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American Psychological Society (APS)

Organization devoted to academic, applied, and science-oriented psychology.

The American Psychological Society was founded in 1988 to represent the interests of academic, applied, and science-oriented psychology and psychologists. The formation of APS originated from the Assembly for Scientific and Applied Psychology (ASAP), a group that attempted to reform the American Psychological Association (APA) to give the scientists greater representation and autonomy. As of early 1996, the APS had about 15,000 members.

Headquartered in Washington, D.C., APS prides itself on its strong, committed leadership and minimal bureaucracy. It publishes two bimonthly journals, Psychological Science and Current Directions in Psychological Science, and produces a monthly newsletter. The APS holds annual conventions and actively lobbies Congress for funds to support scientifically oriented research projects in psychology. In 1991, it initiated a national behavioral science research agenda known as the Human Capital Initiative (HCI). The goal of HCI is to apply the knowledge gained from scientific psychology to address such social ills as illiteracy, substance abuse, violence, as well as mental and physical health.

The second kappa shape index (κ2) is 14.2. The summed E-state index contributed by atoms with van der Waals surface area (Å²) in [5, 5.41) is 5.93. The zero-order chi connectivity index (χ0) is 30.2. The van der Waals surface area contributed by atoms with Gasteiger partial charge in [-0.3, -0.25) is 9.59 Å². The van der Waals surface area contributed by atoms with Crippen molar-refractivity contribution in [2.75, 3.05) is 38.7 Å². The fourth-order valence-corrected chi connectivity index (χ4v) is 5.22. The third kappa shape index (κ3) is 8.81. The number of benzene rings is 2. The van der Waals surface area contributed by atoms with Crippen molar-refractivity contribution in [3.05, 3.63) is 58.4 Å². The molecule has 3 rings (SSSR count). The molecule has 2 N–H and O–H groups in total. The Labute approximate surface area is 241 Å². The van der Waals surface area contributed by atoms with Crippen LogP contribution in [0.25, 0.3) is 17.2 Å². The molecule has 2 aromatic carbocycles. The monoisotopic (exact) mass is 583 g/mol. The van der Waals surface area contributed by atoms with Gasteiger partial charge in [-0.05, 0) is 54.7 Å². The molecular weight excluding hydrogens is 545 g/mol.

Further Information

American Psychological Society. 1010 Vermont Avenue, Suite 1100, Washington, D.C. 20005, (202) 783–2077.

Additional topics

Psychology EncyclopediaPsychology Organizations